Self-discipline is essential to a child’s development, and it is among the most important life skills for a child to learn due to the role it plays in creating a foundation for the development of many other essential life skills. When children are self-disciplined, they’re better able to learn and apply the skills needed to build their character, and eventually become a responsible adult.
The Importance of Self-Discipline
A child who’s mastered self-discipline will have a significant advantage, not only in childhood, but throughout his or her entire life. Self-discipline affects many aspects of a child’s behavior, from demonstrating good manners and social skills, to being able to manage emotions. Children with self-discipline are in control of themselves and the choices they make.
Self-disciplined children have learned to control outbursts and impulsive behavior. They’re able to make responsible decisions, without being instructed to do so, and can take responsibility for their actions. Self-disciplined children are motivated by a sense of self-determination and responsibility, rather than the fear of punishment.
A child that lacks self-discipline, even if he or she seems otherwise well behaved, will always choose the self-gratifying option, over what he or she knows is the right choice. A child’s lack of self-discipline can manifest itself in any number of behavioral problems. Among other things, such behavior can include being disruptive, rude, impatient, inconsiderate, and lazy.
Don’t Demand. Teach
Parents shouldn’t expect children to simply know the difference between a responsible decision and an irresponsible decision. This is why it’s important to help children understand why the things they’re told to do are important to them. Bestowing a sense of responsibility, motivated by self-interest, on the child, will help him or her to become more self-disciplined.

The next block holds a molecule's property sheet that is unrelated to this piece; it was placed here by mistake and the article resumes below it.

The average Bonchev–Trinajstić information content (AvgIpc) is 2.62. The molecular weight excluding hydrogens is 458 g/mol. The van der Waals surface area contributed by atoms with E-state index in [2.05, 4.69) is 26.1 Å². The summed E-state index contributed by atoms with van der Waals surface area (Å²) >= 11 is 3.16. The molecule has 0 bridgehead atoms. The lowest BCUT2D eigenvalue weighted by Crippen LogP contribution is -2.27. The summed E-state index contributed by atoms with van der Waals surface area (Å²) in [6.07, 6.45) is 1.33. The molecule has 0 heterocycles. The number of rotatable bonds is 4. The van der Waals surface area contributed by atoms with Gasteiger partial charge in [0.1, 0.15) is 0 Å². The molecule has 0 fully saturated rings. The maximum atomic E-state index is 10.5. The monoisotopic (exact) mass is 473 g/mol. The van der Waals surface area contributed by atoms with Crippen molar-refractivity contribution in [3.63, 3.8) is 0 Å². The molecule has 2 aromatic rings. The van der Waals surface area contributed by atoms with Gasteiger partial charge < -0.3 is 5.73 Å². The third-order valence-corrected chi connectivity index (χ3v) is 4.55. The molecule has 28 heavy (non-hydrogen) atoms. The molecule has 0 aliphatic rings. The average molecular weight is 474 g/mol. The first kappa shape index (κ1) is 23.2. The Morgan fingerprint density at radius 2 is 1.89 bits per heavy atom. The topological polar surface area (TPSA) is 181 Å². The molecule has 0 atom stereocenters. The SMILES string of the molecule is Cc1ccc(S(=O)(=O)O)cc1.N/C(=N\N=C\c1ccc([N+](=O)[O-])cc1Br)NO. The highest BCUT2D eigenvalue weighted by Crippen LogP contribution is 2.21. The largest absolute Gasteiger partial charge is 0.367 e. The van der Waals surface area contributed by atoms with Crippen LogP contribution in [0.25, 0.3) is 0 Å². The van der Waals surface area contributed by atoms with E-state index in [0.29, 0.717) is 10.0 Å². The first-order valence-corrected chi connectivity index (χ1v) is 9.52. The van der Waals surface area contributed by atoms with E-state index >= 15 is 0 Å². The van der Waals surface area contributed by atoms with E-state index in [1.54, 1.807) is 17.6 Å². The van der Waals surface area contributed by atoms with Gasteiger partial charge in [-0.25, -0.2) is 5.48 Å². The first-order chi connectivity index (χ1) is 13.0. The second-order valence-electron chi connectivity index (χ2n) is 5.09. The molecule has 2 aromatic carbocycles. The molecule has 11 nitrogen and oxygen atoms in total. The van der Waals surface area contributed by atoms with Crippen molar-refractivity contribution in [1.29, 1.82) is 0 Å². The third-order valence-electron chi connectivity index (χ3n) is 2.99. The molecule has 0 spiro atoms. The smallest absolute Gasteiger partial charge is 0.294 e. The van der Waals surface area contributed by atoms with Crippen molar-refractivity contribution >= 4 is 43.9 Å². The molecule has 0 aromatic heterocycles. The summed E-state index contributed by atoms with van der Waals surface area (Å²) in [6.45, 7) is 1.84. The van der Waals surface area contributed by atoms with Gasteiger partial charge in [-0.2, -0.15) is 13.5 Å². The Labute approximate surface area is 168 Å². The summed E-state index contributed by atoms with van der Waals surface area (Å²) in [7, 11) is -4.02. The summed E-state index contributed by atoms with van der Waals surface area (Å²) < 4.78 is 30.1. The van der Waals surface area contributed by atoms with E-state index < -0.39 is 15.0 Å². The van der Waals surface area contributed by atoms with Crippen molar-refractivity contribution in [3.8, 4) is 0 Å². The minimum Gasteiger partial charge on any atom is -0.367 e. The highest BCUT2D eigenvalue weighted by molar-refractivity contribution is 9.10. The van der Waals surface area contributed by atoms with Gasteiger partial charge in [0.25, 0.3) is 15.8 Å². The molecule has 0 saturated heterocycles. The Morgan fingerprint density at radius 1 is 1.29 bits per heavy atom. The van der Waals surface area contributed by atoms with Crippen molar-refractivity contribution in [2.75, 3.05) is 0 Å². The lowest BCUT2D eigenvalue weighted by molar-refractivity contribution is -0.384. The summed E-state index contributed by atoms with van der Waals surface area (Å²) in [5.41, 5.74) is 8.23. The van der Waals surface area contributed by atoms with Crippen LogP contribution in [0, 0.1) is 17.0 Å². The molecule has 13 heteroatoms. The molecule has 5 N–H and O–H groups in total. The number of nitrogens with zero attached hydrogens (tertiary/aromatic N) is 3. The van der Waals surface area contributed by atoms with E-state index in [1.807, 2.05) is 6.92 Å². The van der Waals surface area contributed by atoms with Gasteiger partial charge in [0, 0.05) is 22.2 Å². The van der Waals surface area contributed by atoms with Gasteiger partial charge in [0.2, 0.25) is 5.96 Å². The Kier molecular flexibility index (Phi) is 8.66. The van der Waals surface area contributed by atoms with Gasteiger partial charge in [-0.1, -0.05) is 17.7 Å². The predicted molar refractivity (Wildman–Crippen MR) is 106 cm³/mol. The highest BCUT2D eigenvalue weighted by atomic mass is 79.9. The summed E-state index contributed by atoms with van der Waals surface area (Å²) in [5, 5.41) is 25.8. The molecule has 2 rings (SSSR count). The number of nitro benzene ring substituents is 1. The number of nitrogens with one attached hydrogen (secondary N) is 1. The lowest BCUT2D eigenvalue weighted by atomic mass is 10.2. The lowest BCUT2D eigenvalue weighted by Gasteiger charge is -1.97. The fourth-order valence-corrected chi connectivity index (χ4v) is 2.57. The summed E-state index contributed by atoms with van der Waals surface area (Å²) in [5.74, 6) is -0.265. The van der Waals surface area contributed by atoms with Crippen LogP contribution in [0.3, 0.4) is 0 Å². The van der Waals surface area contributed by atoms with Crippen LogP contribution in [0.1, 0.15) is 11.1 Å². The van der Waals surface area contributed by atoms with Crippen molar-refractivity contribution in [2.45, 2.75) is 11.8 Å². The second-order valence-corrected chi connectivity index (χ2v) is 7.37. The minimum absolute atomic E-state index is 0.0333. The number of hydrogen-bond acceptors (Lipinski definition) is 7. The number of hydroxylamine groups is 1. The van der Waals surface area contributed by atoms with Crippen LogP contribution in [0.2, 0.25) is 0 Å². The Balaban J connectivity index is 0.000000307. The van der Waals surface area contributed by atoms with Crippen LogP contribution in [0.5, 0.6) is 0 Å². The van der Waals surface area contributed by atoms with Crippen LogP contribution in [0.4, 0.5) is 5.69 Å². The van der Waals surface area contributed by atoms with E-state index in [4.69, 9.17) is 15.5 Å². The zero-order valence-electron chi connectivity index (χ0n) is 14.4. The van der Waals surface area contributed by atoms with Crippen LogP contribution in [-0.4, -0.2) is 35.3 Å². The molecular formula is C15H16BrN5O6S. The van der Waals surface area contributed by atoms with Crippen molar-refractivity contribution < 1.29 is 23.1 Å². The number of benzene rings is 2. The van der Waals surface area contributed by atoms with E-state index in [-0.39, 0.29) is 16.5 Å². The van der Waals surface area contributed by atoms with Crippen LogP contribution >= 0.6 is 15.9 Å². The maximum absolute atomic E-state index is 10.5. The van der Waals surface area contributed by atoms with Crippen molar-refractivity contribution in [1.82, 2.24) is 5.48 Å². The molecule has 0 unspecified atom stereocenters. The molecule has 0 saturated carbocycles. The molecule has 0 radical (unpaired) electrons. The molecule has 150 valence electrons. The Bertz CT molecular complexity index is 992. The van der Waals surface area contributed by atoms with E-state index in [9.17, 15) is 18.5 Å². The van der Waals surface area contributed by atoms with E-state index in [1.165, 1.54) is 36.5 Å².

Give Children the Opportunity to Be Responsible
Children can’t develop self-discipline if they’re never given the opportunity to make responsible decisions for themselves. When parents micromanage a child’s behavior, the child can become dependent upon the parents’ instruction. When faced with a situation in which the child is acting without the guidance they’ve come to expect, the child will lack the necessary skill set to make a responsible decision, on their own.
Reward the Effort, Not Just the Result
Associating rewards and achievements with self-discipline is an effective way to help a child develop his or her sense of self-discipline. Rather than praising a child solely for completing a task or reaching a goal, focus that praise on the commitment and hard work that he or she put into the accomplishment. This helps the child to feel rewarded, not only for the end result, but for the self-discipline exercised in achieving that result.
Children will benefit from maintaining a regular schedule and routine. This routine may include any number of activities that require a child to consistently demonstrate self-discipline. Playing a sport, practicing an instrument, working an after-school job, completing household chores, or caring for a pet, are just a few of the many activities that can help a child to develop self-discipline.
Lead by Example
Ultimately, teaching a child self-discipline is largely dependent upon a parents ability to exercise self-discipline. Parents naturally want their children to be happy, but all to often, parents try to achieve this by doing things for their children, rather than letting their children work to do things for themselves. While pampering children may feel good in the near-term, the long term result will be a spoiled and unhappy child; whereas a child that’s been taught self-discipline will be happy, because he or she is equipped with the strength of character and determination to face all of life’s challenges with confidence.